Richard, who oversees activity within the campus and the dormitory high-rise called the Turret, is intent on maintaining power and keeping his boys in the dark despite their blossoming sexuality. For the boys, the moniker D.A.D. has no fatherly connotations – it is simply a combination of letters assigned to their administrator. Richard/D.A.D.’s refusal to use videos to monitor boys says something about the extent of his megalomania; he wants psychological power over the boys, wants them to trust him so much that they will readily share their inmost thoughts.

Inspection reads partly like an adventure story, with its young protagonists venturing into unknown passages, running into strange characters, and gradually unveiling bits of information.

Will they bring down the lie that’s been built around them? It sounds like young adult fiction. It’s not. It does not sound like horror. It is. By the time you finish, you’ll understand why.  

The authorial temptation with a story like this is to restrict the reader’s point of view to that of the victims… in this case, the boys. Thus, the reader is just as much in the dark as the victims and comes to discover the full extent of the world along with them. That’s the typical pattern. Malerman, however, makes a bold narrative move by also sharing the perspective of those who have perpetrated this experiment. He explains why they’re doing it and how it got started. Getting the victims’ and the perpetrators’ viewpoints makes the reader both sympathetic and complicit: What adult hasn’t been a child? And what adult hasn’t withheld something from children?

The Alphabet Boys have been duped into thinking they will contract a disease if they stray from the compound. The Parenthood conducts daily inspections ostensibly to determine whether the boys have “vees”, “rotts” or other diseases. The hocus-pocus inspections put the boys in fear about overextending their boundaries. If an inspection does turn out badly (i.e. the boy has discovered the other sex), he gets forced to walk through the door in the Corner, a mysterious, undesirable place in the Turret’s basement. Nobody knows what’s behind that door, nor what happened to A and Z after they walked through it.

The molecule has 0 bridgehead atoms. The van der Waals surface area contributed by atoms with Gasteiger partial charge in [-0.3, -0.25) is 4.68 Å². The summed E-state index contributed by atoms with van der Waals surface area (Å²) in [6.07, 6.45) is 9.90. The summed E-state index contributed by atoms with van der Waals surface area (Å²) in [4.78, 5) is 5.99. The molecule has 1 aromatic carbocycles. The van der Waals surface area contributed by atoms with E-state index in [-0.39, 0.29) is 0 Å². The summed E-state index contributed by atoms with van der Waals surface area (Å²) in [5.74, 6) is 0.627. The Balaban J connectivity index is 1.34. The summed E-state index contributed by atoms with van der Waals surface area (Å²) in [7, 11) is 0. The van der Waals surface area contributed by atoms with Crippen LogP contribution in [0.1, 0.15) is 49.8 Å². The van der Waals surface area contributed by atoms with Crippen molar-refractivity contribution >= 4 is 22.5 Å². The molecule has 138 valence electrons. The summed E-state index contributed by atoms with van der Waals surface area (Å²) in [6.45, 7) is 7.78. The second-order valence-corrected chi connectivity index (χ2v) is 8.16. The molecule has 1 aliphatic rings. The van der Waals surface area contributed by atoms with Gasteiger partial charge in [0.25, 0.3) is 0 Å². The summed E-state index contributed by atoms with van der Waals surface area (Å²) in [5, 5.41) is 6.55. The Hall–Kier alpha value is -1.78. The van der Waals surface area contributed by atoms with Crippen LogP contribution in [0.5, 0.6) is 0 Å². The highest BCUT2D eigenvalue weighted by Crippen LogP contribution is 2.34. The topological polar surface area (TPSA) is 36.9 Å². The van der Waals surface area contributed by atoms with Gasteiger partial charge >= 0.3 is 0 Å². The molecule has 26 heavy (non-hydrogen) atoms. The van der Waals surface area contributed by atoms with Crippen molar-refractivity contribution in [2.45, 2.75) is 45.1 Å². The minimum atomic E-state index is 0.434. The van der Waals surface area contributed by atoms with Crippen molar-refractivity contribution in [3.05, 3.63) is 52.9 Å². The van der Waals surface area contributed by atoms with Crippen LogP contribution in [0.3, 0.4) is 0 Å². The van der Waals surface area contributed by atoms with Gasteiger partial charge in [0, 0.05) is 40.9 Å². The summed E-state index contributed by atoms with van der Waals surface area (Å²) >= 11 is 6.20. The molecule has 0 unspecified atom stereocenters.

Another obstacle to the Parenthood’s master plan is in-house novelist Warren Bratt, who’s fed up with churning out cookie-cutter female-less adventure stories under the pseudonym of Lawrence Luxley. He’s tired of selling himself out, and his creative side yearns to produce something that will shake things up. But there is a risk: the difference between Bratt writing in a yellow notebook as Luxley versus writing in a white notebook about his true thoughts could mean the difference between life and death. 

Inspection appeals to the exploratory side in all of us, the side that seeks to unshackle whatever binds us and venture out into the unknown. The work also forces us to “inspect” the present-day tendency to helicopter parent children. Do that for too long and you risk running out of gas and crashing.—Douglas J. Ogurek ****